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Thermos question

  1. May 30, 2008 #1
    You all know about this invention (vacuum flask) is someone don't its metal bottle with cup inside is vessel of glass which double walls and vacuum between them, outside of walls is painted with mirroring dye, and theres some sprout on the bottom of vessel (i don't know why).

    My question is i've seen them made of pure metal and i want to know can they hold heat as good as ones made of glass? And what this painting and sprout on the bottom are doing?
     
    Last edited: May 30, 2008
  2. jcsd
  3. May 30, 2008 #2
    the walls are mirrored so that no heat radiates out (from the hot contents inside) or no heat radiates in (into the cold contents). i think that the spout you are referring to is the place where from the air inside was sucked out (to create the vacuum). after the air has been sucked out, the glass has to be sealed right, that what results in that spout.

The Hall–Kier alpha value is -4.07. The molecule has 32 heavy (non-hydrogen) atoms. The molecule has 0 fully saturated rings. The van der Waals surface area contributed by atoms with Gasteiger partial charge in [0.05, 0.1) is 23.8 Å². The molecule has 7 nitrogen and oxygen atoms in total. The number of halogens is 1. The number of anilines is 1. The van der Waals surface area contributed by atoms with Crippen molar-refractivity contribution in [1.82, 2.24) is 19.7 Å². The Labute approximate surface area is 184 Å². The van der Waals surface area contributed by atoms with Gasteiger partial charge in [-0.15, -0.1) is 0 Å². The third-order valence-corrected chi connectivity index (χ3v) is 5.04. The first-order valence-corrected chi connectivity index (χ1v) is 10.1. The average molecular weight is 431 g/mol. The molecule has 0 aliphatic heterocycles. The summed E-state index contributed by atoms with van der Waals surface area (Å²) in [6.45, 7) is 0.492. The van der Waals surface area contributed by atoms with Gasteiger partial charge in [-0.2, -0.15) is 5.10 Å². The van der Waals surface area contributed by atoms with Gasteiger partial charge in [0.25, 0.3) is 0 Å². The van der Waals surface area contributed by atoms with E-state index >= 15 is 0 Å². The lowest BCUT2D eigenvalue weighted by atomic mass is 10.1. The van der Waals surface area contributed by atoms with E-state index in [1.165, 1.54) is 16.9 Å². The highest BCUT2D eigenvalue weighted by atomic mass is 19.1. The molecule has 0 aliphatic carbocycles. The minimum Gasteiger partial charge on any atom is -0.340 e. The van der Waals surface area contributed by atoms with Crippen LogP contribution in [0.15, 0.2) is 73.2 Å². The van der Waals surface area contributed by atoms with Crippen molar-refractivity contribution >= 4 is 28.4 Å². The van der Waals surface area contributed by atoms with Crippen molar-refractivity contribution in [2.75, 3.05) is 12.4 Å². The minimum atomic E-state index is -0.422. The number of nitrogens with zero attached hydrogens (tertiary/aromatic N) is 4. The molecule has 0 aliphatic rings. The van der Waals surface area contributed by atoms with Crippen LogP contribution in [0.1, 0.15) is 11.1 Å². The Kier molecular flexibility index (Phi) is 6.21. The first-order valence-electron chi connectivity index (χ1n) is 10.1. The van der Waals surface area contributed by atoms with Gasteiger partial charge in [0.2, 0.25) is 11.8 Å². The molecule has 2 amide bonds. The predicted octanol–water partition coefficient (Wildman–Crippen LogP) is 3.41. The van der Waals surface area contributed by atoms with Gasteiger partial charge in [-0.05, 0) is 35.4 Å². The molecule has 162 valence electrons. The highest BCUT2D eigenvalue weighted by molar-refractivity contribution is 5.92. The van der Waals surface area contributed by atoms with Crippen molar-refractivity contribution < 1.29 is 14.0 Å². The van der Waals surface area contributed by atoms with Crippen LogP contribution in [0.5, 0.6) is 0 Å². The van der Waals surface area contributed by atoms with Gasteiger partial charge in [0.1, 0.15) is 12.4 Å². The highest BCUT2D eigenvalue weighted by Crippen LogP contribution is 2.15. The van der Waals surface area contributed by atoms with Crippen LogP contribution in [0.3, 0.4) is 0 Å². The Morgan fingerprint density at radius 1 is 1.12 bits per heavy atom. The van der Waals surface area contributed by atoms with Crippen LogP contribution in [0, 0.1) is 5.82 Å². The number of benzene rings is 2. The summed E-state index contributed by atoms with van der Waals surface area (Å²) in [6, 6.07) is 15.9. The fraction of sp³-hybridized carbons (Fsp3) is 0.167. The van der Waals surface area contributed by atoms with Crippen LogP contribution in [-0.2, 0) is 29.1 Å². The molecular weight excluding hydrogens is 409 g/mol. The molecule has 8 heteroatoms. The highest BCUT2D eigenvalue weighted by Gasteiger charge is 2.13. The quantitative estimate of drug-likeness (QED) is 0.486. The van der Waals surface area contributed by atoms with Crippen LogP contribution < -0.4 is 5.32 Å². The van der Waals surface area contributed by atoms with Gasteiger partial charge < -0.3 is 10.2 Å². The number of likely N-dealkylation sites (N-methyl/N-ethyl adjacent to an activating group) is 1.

4. May 30, 2008 #3
    With regards to your question of glass versus metal, you would be right to assume that the glass type is superior, since glass(or some variant) does not conduct heat nearly as well as a metal.
    But why are there metal thermo's when glass is better? Money.
    It's cheaper to make and they hope consumers don't care about quality.
     
  5. May 30, 2008 #4

    f95toli

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    Stainless steel is still a pretty good material to make thermos bottles from. Nowadays even lab equipment for low temperature experiments is made from stainless steel. Glass used to be a popular material (there are still plenty of glass cryostats around, I have used a few) but there are a couple of problems.
    One is of course that glass is quite fragil, but another problem is that the vacuum in glass containers tend to go soft (=bad vacuum) after a while. The vacuum in a properly stainless steel container will be ok for several years whereas the pressure in most glass flasks tend go up much quicker and a good insulation vacuum is MUCH more important than any conduction losses (which are pretty small assuming the inner container only touches the outer at the neck).
     
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